Five tips for handling hostile clients

It's an occupational hazard: IT consultants often find themselves mired in ugly office politics and dealing with resentful staff. These survival tips may help.

As a consultant, you're often looked upon as an outsider. Your client's staff may be predisposed to finding fault with you, and personality conflicts will arise from those feelings. So how can you turn such a no-win situation into a productive one for both you and the company? Here are some tips you can use to protect yourself when you find you're labeled as "the enemy" at the client site.

Note: These tips are based on an entry in our IT Consultant blog.

1: Document your work with email

All correspondences should include email to avoid any "he-said, she-said" arguments. Whether you have a telephone conversation, a quick hallway chat, or a meeting, follow up with an email that summarizes what was discussed. For particularly heated issues, I recommend avoiding telephone conversations because email provides better documentation of exactly how the other person interacted with you. Make sure that you Cc those who may be an ally in the chain of command on all email correspondence. And of course, you should not delete anything, as you may need it later.

2: Send email to shed light on people who are missing deadlines

You may find that certain employees involved in the project at the client site are missing deadlines, which in turn, affects your ability to complete the project on time. To address these issues, it's best to confront the employee through email correspondence -- once again, for the benefit of keeping records. Your correspondence should be diplomatic and politically correct, but you should also use it to force your adversaries to address specific job-related issues even though this may not cast them in a favorable light.

This method is not always effective. Some people will see through this tactic and will respond to your emails with dissemblance, giving the appearance of their desire for teamwork while maintaining their adverse behavior toward you. But there are situations in which this method works well. I chose this course of action recently during a stint as a program manager with a communications conglomerate. I deliberately continued to ask a difficult employee for the status on due dates that had been missed, I questioned issues that were addressed late in the project, and I asked about items that I knew were in this person's area of responsibility. It worked like a charm. Oftentimes, if you give them enough rope, they will hang themselves.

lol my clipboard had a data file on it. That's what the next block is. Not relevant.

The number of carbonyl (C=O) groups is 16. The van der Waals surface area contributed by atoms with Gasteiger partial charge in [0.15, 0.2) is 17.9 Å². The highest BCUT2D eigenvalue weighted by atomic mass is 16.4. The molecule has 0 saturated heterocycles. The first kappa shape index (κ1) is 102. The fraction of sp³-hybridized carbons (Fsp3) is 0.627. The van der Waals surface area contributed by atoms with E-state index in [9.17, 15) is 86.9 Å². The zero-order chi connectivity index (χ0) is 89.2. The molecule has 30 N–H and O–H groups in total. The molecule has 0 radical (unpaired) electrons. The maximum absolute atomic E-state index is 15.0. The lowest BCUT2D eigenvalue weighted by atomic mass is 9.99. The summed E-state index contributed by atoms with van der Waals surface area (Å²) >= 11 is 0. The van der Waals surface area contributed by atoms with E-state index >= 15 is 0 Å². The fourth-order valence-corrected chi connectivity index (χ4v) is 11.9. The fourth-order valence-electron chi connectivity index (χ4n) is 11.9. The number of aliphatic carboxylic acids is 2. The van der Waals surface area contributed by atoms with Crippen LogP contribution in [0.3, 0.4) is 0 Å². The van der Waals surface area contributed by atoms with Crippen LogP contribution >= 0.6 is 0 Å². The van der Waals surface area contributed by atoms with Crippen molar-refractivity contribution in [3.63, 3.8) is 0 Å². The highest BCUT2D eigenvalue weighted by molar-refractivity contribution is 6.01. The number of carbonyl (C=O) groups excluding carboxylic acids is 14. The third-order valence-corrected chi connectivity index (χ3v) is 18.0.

3: Maintain your professional composure

The advice that sounds the most obvious is sometimes the most difficult to follow in real life. But you should try to avoid any animosity or anger toward people who are deliberately working against you. Don't let their errant behavior influence yours. It will only serve to be your downfall and put you at their level. A reaction from you is what they are usually after. Maintain a professional approach, especially around coworkers who may be friends of your adversaries.

4: Allow actions to speak louder than words

Perform only what is within your job responsibilities but be willing to go that extra mile. It will help solidify your position with the company and make it more difficult for the troublemakers to usurp you. Here again, you run the risk of coming across as an overachiever. This won't score you any points with the "in" crowd, but you weren't hired to be popular. You were hired because your record showed a clear propensity for accomplishing goals and for getting things done.

5: If you can't beat them, try to befriend them

If the situation doesn't appear to be getting any better, but you feel the job is worth salvaging, try a new approach. Make an effort to ingratiate yourself with the troublesome individuals and reason with them. Ask them specifically what it is you may have done to draw their disfavor and how you can make your relationship better for the sake of the company. Don't discuss their rude and unprofessional behavior, because this can be counterproductive. It may be a hard pill to swallow, but you need to ask yourself if sacrificing a little dignity might be worth what you may gain in the long run.

I don't advise going directly to the employee's supervisor. Remember that the people you have a complaint against are permanent employees. It's infinitely easier for the company to select the fast-and-easy way to eliminate complaints by getting rid of you. Don't shoot yourself in the foot.

If you must resign, leave with a good attitude

If all else fails and you still find yourself on the slippery slope out the door, be confident in the knowledge that you did the best job you could under difficult circumstances. Regroup and learn from the experience. Using those lessons to your advantage down the line ensures that you will come away from every job with something useful.

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